TULSA, Okla. — A protest is planned this weekend in response to a new pet store opening in south Tulsa.
Animal advocates say they disagree with the practices at Petland, a national chain store that sells animals.
Petland has also been accused of selling dogs who are sick and/or dying. A CDC report from 2018 says a drug resistant infection was linked back to puppies from Petland.
Erin Shackelford with the Oklahoma Alliance For Animals (OAA) says the Tulsa area, and the state, has a major overpopulation of cats and dogs. Last year, Oklahoma euthanized about 18,000 animals, and rescues transported about 10,000 animals out of state to find homes.
Shackelford says a pet store selling unaltered animals will only make the problem worse.
OAA and other rescues encourage people to adopt pets instead of buying them commercially. There are rescues that specialize in particular breeds if you have a certain type of dog in mind.
Animal advocates plan to protest outside of the new Petland location at 71st and Garnett when it opens this weekend. They say they don’t want to get the pet store shut down, but want to spread awareness about the animal overpopulation in Oklahoma.
They are also urging Petland to partner with local shelters and rescues instead of selling puppies from breeders.
A Representative with Petland says they are excited about their new Tulsa location and dispute claims that they use puppy mills or sell sick animals.
Full statement from Petland below:
"We are aware of the protest and certainly respect their rights to voice concern. Unfortunately there is a lot of misinformation and inaccuracies in their claims. We are very excited to join the Tulsa community and will take great care in becoming responsible stewards. Certainly, as we have seen throughout this pandemic, the human-animal bond has been sought out in shelters and in pet stores. (see Washington Post article: https://www.washingtonpost.com/nation/2020/08/12/adoptions-dogs-coronavirus/). We understand that the Tulsa Animal Welfare Center has made some tremendous strides in working towards becoming a no-kill shelter, which is outstanding. Upon reviewing the Tulsa Animal Welfare Center’s online availability, we noticed a majority of pitbull or pitbull mixes. While those are perfect for many, we know that there are people who want smaller breeds or breeds for specific needs (i.e. hypoallergenic). Petland believes consumers have the right to choose where they find their family pet and we pride ourselves on being a responsible choice with full transparency. In our more than 50-year history, we have found that Petland pets rarely end up in a shelter and our store operators often provide strong incentives and discounts for spay/neuter procedures. Petland stores also are eager to work with local shelters and rescues to help with adoption events, coordinate fundraising efforts and donations, or provide discounts to families who adopt at local shelters. In fact, the store owners have sent letters to three area shelters in the hopes of providing support and developing such a partnership and, as of yet, none of the shelters have responded.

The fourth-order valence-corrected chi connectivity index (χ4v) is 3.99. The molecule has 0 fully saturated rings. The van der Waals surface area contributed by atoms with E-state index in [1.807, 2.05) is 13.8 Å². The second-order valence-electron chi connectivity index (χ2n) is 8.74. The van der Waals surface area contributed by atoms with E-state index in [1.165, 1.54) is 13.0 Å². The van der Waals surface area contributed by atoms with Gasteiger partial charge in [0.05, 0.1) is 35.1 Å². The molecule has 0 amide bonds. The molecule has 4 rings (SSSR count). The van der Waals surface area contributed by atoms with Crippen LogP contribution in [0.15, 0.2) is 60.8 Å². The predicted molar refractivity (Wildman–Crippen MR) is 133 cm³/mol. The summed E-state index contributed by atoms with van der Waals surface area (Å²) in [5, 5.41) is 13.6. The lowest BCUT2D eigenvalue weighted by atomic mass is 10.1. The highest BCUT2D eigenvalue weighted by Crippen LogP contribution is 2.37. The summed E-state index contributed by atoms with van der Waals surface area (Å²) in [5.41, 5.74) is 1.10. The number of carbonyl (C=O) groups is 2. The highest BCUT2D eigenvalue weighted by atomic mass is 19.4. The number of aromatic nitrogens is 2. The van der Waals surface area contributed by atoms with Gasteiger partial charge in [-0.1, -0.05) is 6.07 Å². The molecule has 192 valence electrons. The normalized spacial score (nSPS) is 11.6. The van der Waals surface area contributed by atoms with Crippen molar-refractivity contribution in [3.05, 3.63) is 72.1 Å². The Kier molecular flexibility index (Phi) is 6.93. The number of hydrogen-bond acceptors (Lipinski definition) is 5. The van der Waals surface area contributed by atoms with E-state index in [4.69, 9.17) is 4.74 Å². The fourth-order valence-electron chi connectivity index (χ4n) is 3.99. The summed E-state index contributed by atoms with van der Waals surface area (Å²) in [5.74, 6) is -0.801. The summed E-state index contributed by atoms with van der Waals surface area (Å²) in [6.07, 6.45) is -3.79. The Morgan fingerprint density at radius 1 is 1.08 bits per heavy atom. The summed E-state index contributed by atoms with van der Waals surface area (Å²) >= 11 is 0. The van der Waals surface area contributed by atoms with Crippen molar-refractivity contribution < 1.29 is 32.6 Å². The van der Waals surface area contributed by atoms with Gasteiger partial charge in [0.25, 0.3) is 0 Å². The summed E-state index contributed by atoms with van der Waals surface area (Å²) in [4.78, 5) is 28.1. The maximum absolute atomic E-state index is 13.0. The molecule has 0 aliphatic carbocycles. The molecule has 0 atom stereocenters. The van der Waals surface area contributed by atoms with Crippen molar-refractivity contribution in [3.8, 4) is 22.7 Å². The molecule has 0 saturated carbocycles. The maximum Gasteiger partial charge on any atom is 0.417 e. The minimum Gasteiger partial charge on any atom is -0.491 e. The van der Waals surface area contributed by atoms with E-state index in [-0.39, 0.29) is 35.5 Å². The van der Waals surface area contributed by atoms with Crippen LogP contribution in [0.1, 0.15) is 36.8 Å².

Petland’s number one priority has always been the health and welfare of its pets. Each Petland store has a state-licensed consulting veterinarian who examines every puppy upon arrival and establishes a robust Program of Veterinary Care for the store. Petland does not buy from puppy mills, which are unregulated, unlicensed facilities. Our puppies come from three primary sources:
1. USDA licensed breeders and distributors with no Direct or Critical NCIs for the last two years and who have a veterinarian-documented socialization and exercise program and follow veterinarian protocols for skin, coat, nail and dental hygiene. They also cannot have specific Indirect NCIs on their latest inspection report (Section 2.40).
2. Hobby breeders as defined by the Animal Welfare Act, who raise their dogs in a humane manner.
3. Local adoption pets that are vet-checked.
Additionally, our franchisee, like most of our operators, is very passionate about visiting breeders frequently and seeing firsthand how the puppies and the parents are raised and cared for.
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